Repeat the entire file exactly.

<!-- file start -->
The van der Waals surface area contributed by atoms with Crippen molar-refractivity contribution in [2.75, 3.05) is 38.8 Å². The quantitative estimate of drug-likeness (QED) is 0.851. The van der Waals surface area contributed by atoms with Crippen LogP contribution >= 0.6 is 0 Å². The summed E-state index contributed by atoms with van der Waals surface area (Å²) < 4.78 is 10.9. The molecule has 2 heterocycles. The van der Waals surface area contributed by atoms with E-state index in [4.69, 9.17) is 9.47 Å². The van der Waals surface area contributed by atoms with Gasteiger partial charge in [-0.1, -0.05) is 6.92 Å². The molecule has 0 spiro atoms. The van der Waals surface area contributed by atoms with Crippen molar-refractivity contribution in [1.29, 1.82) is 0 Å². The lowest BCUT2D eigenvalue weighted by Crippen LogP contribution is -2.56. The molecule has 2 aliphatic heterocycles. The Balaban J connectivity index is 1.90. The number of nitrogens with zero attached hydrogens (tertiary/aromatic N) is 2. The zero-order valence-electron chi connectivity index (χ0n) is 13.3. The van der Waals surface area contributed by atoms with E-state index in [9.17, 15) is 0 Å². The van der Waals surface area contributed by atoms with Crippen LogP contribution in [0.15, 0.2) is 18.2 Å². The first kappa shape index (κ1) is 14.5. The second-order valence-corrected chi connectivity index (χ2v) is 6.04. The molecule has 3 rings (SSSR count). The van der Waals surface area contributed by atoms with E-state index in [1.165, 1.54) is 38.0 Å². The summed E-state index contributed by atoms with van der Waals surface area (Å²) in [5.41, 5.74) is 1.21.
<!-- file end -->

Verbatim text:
The van der Waals surface area contributed by atoms with Crippen molar-refractivity contribution in [2.75, 3.05) is 38.8 Å². The quantitative estimate of drug-likeness (QED) is 0.851. The van der Waals surface area contributed by atoms with Crippen LogP contribution >= 0.6 is 0 Å². The summed E-state index contributed by atoms with van der Waals surface area (Å²) < 4.78 is 10.9. The molecule has 2 heterocycles. The van der Waals surface area contributed by atoms with E-state index in [4.69, 9.17) is 9.47 Å². The van der Waals surface area contributed by atoms with Gasteiger partial charge in [-0.1, -0.05) is 6.92 Å². The molecule has 0 spiro atoms. The van der Waals surface area contributed by atoms with Crippen molar-refractivity contribution in [1.29, 1.82) is 0 Å². The lowest BCUT2D eigenvalue weighted by Crippen LogP contribution is -2.56. The molecule has 2 aliphatic heterocycles. The Balaban J connectivity index is 1.90. The number of nitrogens with zero attached hydrogens (tertiary/aromatic N) is 2. The zero-order valence-electron chi connectivity index (χ0n) is 13.3. The van der Waals surface area contributed by atoms with E-state index in [9.17, 15) is 0 Å². The van der Waals surface area contributed by atoms with Crippen LogP contribution in [0.15, 0.2) is 18.2 Å². The first kappa shape index (κ1) is 14.5. The second-order valence-corrected chi connectivity index (χ2v) is 6.04. The molecule has 3 rings (SSSR count). The van der Waals surface area contributed by atoms with E-state index in [1.165, 1.54) is 38.0 Å². The summed E-state index contributed by atoms with van der Waals surface area (Å²) in [5.41, 5.74) is 1.21.